Graduate school pays handsome dividends for thousands of business professionals. An advanced degree can make the difference between working a dead-end job and advancing to the big leagues of corporate life. In their fervor to advance, business school students often overlook the importance of financially preparing for graduate school beforehand. Here are some practical tips to ensure your graduate school experience does not result in a debt hangover:
Follow a financial preparation timeline
Considering the level of investment graduate school entails, preparation can make the difference between an endeavor that enhances your future prospects or becomes a drain on your energy and finances. Careful consideration of the potential return on this investment must precede making any financial commitments.
Susannah Snider, in writing for U.S. News and World Reports, recommends starting your timeline a year before entering graduate school, Business school no longer comes with a guarantee of increased income. Because of this, prospective students must calculate the total cost of schooling. To give yourself a better chance of a strong return on investment, always look for funding opportunities like scholarships, fellowships, and grants.
Business- and humanities programs have limited funding, so other sources may be required. Employer-based tuition reimbursement provides one of the most cost-effective financing options for business school. Many employers reimburse substantial percentages of tuition. If you are serious about B-school, choosing an employer that offers this benefit gives a tremendous edge.
One catch with these reimbursement programs is that you need to maintain your job performance while attending classes. Because the employer sponsors your learning, this is rarely a problem. Jobs and classes are designed to work in tandem. For example, your job responsibilities are completed during the day, leaving you free to attend classes at night.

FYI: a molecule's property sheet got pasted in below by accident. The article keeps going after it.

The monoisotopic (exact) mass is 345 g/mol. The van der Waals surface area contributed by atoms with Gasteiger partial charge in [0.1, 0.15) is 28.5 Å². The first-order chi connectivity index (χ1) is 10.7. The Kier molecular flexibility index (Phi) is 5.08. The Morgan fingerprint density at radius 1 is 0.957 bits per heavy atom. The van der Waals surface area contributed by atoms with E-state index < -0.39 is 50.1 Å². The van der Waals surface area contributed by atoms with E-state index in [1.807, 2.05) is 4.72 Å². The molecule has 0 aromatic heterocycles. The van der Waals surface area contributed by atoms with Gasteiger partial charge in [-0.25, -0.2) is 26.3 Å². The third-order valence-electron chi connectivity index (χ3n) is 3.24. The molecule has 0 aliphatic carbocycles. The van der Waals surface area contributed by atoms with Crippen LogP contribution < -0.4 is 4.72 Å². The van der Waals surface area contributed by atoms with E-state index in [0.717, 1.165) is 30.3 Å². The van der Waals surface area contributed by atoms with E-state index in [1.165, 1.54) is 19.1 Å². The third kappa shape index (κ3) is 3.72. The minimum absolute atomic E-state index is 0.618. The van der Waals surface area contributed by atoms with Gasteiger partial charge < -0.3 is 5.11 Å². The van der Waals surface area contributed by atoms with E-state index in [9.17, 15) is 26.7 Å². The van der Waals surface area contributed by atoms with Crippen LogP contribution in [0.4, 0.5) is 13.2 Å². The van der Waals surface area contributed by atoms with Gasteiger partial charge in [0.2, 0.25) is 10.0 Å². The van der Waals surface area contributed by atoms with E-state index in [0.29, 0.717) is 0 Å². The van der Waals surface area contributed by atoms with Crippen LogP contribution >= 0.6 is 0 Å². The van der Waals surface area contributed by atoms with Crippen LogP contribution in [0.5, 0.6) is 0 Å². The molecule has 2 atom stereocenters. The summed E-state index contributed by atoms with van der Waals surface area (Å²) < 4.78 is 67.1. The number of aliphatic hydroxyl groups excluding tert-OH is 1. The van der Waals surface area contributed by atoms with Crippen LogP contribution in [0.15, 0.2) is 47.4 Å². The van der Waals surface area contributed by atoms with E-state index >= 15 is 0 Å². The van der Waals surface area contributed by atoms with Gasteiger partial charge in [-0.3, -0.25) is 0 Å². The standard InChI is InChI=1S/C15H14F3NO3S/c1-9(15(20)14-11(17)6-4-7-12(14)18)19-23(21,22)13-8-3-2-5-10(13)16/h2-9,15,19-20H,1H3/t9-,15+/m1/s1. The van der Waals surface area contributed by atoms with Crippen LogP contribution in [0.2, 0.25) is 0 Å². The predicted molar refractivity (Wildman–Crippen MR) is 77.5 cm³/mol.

Six months before the start of graduate school, students should save every penny. Savings are crucial because graduate school may entail moving costs and other expenses, such as a deposit on an apartment. Also, savings help avoid the necessity of putting emergency expenses on a credit card.
If applying for student loans, you will need to complete the Free Application For Federal Student Aid (FAFSA). The graduate FAFSA differs from the undergraduate FAFSA. Graduate programs offer much less support in terms of grants but provide much higher loan amounts. Because of this, analyzing ROI takes on a much more important role than undergraduate school.
Undergraduate degrees are considered much more basic. They also lead to broader job opportunities. Business school prepares students for much more specific sets of responsibilities. Prospective graduate students should always consider the expected pay rates of their business school degrees in proportion to their monthly loan payments.
Six weeks before starting B-school, students need to get organized. Having to worry about extraneous bills and expenses serves as a tremendous distraction from studies. Getting them taken care of before starting puts students in a far better position to succeed.
It is also time to start living like a student. Taking on graduate school requires tremendous sacrifice and discipline. To minimize debt, cutting expenses is crucial. Strategies for minimizing debt include downsizing apartments, living with roommates, eating out less, and utilizing public transit.
Prepare your budget carefully to avoid tapping your 401(K) or charging credit cards
Going to graduate school enhances your earning power and ultimately your financial stability. Don’t jeopardize this by starting down the path to poor financial habits. Prepare your finances so your 401(K) remains untouched by dealing with expenses like outstanding credit card bills beforehand, suggests Phil Villarreal in writing for Money Under 30. With your budget narrowed to as few creditors as possible, the temptation to charge on your credit cards or raid your 401(K) is greatly reduced.
Emergencies happen during graduate school, so having a backup financing plan helps. Emergency cash loans are available from companies like Headland Lending. These loans are designed to cover short-term issues like medical bills, car repairs, and unexpectedly high utility bills.